1. Limited time only! Sign up for a free 30min personal tutor trial with Chegg Tutors
    Dismiss Notice
Dismiss Notice
Join Physics Forums Today!
The friendliest, high quality science and math community on the planet! Everyone who loves science is here!

Lorentz Velocity Transformation

  1. Feb 16, 2012 #1
    1. The problem statement, all variables and given/known data
    Consider a light signal propagating in some arbitrary direction, with

    vx [itex]\neq[/itex] 0
    vy [itex]\neq[/itex] 0
    vz [itex]\neq[/itex] 0 and

    vx2 + vy2 + vz2 = c2


    Use the Lorentz transformation equations for the components of velocity to show that


    v'x2 + v'y2 + v'z2 = c2

    2. Relevant equations

    Combination of Velocities

    v'x = (vx - V)/(1-vxV/c2)

    v'y = (vy√1-V2/c2))/(1-vxV/c2)

    v'z = (vz√1-V2/c2))/(1-vxV/c2)



    3. The attempt at a solution

    I know this is just a simple algebra proof but for some reason I'm getting stuck on it. Maybe I'm using the wrong equations?

    I would really appreciate being shown where to start for this proof. Thanks in advance for the help and/or time.
     
  2. jcsd
  3. Feb 16, 2012 #2
    You should get the transformation equations for vx, vy, vz to the prime variables and insert them into vx^2 +vy^2 +vz^2 = c^2 to show this reduces to vx'^2 +vy'^2 +vz'^2 = c^2. Since the speed of light is constant in all frames, the change in frames should be invariant under the lorentz transformation. Just be careful with your algebra...if it starts to get too messy then you probably did a simplification that led you in the wrong direction.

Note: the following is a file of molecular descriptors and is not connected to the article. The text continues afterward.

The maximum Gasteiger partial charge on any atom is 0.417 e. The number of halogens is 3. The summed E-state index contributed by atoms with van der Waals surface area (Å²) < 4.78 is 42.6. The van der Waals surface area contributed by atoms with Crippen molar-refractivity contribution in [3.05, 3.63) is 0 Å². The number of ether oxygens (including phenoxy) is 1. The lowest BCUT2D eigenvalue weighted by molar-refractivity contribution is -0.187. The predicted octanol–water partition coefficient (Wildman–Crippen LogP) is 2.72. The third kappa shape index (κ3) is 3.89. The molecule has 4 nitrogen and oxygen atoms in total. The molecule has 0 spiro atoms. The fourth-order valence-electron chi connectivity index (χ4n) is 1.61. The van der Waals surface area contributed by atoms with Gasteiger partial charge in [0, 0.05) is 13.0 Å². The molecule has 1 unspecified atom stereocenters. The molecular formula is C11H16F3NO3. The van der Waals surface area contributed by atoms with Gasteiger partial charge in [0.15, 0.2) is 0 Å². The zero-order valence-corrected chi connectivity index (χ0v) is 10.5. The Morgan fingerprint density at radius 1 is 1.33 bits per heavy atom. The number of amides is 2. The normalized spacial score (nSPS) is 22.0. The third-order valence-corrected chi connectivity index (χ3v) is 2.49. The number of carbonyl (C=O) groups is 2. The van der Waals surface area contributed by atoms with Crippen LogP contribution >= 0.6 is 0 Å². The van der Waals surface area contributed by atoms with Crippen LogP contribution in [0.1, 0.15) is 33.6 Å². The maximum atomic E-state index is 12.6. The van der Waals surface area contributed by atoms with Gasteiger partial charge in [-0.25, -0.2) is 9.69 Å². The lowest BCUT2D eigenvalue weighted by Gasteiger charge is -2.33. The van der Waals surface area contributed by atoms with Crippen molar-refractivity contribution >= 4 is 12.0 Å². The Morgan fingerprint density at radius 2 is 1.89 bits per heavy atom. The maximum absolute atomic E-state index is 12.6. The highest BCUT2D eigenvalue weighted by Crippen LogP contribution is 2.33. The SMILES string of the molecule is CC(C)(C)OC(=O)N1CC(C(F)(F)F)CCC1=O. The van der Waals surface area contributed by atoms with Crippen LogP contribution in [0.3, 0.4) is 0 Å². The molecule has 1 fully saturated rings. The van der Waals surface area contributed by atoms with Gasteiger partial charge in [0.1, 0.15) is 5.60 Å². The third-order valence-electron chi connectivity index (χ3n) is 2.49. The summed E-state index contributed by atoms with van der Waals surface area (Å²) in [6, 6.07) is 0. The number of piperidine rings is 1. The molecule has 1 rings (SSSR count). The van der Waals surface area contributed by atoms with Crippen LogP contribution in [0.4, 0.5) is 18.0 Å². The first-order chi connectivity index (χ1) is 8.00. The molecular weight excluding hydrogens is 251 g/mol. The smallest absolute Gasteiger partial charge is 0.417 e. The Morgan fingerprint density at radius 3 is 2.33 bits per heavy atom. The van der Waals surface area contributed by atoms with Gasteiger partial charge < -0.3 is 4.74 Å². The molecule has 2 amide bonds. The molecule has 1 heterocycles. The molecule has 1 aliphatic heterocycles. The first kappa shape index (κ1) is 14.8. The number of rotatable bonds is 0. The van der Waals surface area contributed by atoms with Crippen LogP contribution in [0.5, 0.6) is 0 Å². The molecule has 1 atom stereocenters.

4. Feb 16, 2012 #3
    Thank you. I apparently was making a stupid algebra mistake and over complicating it. Just knowing I was heading in the right direction helped. Made me find my mistake. Thanks again.
     
  5. Feb 17, 2012 #4
    no problem!
     
Know someone interested in this topic? Share this thread via Reddit, Google+, Twitter, or Facebook




Similar Discussions: Lorentz Velocity Transformation
Loading...